“Channel Your Fear Into Positive Energy” is a suggestion I have heard and attempted to apply for decades. You have that exciting tension that is outside of the normal sensation, and you have to break through some kind of barrier. I remember standing on the edge of a 20-foot-high diving board for half an hour when I was not yet a teen. I came down the steps…although I eventually climbed back up and jumped.

I remember standing in the open door of a military plane for five minutes as we approached the drop zone. What am I doing here, I wondered? Was I going to die in a few minutes? Then the green light came on, and the jumpmaster punched me in the butt and out into the air. I remember the next day in the plane, when a fellow jumper refused to go, after having a dream the night before that his mother was crying over his coffin. We all deal with fears somehow and to varying degrees. Some people can’t even watch others in risky or dangerous or death-defying situations. What are your thresholds?

Before yesterday, Felix Baumgartner said he was nervous about his leap from the stratosphere. But the 43-year-old daredevil—who has jumped from some of the world’s tallest buildings and soared across the English Channel in freefall using a carbon wing—regards a tinge of fear as a good thing.

“Having been involved in extreme endeavors for so long, I’ve learned to use my fear to my advantage,” Baumgartner said. “Fear has become a friend of mine. It’s what prevents me from stepping too far over the line.”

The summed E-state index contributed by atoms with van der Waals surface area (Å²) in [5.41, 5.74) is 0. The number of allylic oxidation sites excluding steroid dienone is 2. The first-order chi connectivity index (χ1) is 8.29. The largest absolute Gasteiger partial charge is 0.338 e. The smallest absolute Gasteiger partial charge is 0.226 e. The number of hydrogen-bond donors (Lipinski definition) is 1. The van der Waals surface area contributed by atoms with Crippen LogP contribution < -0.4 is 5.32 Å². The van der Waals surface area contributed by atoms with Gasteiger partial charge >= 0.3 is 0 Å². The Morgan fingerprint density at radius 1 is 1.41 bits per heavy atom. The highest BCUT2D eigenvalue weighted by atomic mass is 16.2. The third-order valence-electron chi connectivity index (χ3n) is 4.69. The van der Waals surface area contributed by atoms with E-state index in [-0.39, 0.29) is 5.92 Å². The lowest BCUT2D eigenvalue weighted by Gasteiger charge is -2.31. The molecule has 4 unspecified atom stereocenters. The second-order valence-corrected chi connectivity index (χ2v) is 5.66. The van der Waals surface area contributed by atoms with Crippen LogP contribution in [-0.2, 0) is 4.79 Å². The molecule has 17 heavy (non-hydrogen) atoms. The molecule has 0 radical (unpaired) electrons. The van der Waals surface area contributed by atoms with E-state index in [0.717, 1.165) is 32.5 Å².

And from another article: A number of things could go wrong: his blood could boil, he could go into an uncontrolled spin and be knocked unconscious, he could smash into the ground.

Ironically, the one thing that the Austrian extremes-man feared the most was the full body gear that will ultimately protect him from all these terrible possibilities.

The New York Times’ John Tierny writes: Mr. Baumgartner, a former Austrian paratrooper who became known as Fearless Felix by leaping off buildings, landmarks and once into a 600-foot cave, said that this was his toughest challenge, because of the complexity involved and because of an unexpected fear he had to overcome: claustrophobia. During five years of training, he started suffering panic attacks when he had to spend hours locked inside the stiff pressurized suit and helmet necessary for survival at the edge of space

Baumgartner conquered his fear through therapy and guidance from 84-year-old Joseph Kittinger, a former U.S. Air Force pilot who jumped from 19.5 miles in 1960. Until Baumgartner’s successful jump is completed, Kittinger still holds the current world record for highest altitude parachute jump.